TSMC has complained a number of times that building fabs outside of Taiwan is significantly more expensive than building fabs at home. As it turns out, the foundry is prepping to pass those extra costs on to its customers -- meaning clients in the U.S. will have to pay up to 30% more for chips made in America than for chips made in Taiwan, according to a DigiTimes story.
TSMC has started discussions with customers about orders and pricing for both overseas plants, which are set to begin commercial production in late 2024. Industry insiders believe that prices of chips produced on TSMC's N4 and N5 process technologies in the U.S. will be 20% - 30% higher than those in Taiwan, while older process chips produced in Japan's Kumamoto facility on N28/N22 as well as N16/N12 nodes may cost 10% - 15% more than similar chips fabbed in Taiwan.
While American chip designers certainly won't appreciate higher costs on chip production in the U.S., it is likely that they will make chips aimed at government and less price-sensitive applications in Arizona. Therefore, they should be able to pass those extra costs on to their customers without risking their competitive positions.
Given the high construction and operational costs of fabs in Japan and the U.S., TSMC is going to pass those extra expenses on to customers to maintain its gross margin target of 53%. TSMC's negotiations with Japanese customers went smoothly, primarily due to substantial financial support from the local government for the Kumamoto facility. But many U.S. customers are continuing to negotiate prices with TSMC. In fact, some of them are mulling shifting some orders to Samsung Foundry to be more flexible with their costs.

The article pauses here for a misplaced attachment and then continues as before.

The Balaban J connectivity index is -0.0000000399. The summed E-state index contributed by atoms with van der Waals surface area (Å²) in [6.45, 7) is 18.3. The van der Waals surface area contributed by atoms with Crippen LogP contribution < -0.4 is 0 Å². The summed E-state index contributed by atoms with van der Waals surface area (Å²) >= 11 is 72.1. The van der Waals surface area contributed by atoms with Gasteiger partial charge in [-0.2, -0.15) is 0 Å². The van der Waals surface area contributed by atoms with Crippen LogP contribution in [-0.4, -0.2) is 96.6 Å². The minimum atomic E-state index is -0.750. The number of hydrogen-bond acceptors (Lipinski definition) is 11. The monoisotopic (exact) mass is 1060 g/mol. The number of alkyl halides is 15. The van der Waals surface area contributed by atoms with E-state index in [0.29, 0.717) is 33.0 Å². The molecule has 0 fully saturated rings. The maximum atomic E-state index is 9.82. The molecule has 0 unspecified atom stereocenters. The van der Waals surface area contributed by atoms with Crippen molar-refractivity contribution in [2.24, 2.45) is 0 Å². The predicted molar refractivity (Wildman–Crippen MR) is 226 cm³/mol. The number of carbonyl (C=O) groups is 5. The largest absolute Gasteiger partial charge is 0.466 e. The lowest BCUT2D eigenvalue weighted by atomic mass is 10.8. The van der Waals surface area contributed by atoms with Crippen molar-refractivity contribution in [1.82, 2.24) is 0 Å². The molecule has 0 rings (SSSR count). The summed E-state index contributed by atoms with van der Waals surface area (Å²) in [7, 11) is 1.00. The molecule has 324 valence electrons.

For example, AMD and Qualcomm are said to be considering Samsung Foundry, while Nvidia may turn to Intel Foundry Services to make chips on one of its gate-all-around transistors-based technologies, such as Intel's 18A and 20A. Despite these rumors, TSMC remains committed to its principle of increasing, not decreasing, foundry quotes due to high manufacturing costs. Furthermore, since chip designs are getting costlier, it will be problematic for AMD, Qualcomm, and Nvidia to adopt a dual-source strategy and make similar chips both at TSMC and at Samsung Foundry or Intel. Therefore, TSMC's fab will be fully utilized even if its rivals get some orders from its loyal customers.
Meanwhile, TSMC has reportedly maintained a 20% - 30% discount for Apple, its largest customer, contributing to 25% of its revenue. This is attributed to their close partnership in advancing process migration and technological breakthrough as Apple tends to be the first to adopt TSMC's leading-edge nodes and is willing to both pay extra and take additional risks.
Since the information comes from an unofficial source, it should be taken with a grain of salt. Furthermore, actual production terms are confidential, depend on multiple factors, and vary from customer to customer, so it is close to impossible to make guesses about possible production shifts from TSMC because of the costs.
If the fabs cost is covered by US/EU I don't see any drawback for TSMC in such case.
I wonder if it might have anything to do with the way they do accounting for building initial production lines vs. follow-on ones. The later a production line is built, the shorter its useful lifespan, which means less time to amortize the fixed costs. Plus, you might have some R&D writeoffs you can do for the initial production lines.
“The major reason for the cost gap is the construction costs of building and facilities, which can be four to five times greater for a U.S. fab versus a fab in Taiwan,” Huang said. “The high costs of construction includes labor costs, costs of permits, cost of occupational safety and health regulations, inflationary costs in recent years, and people and learning curve costs.”
Since you brought it up... The other major issue here is peoples willingness to buy the cheapest possible product (aka exporting inflation). Unless you make all things equal somehow, developed countries are always going to be at a disadvantage to lesser developed countries when it comes to goods manufacturing.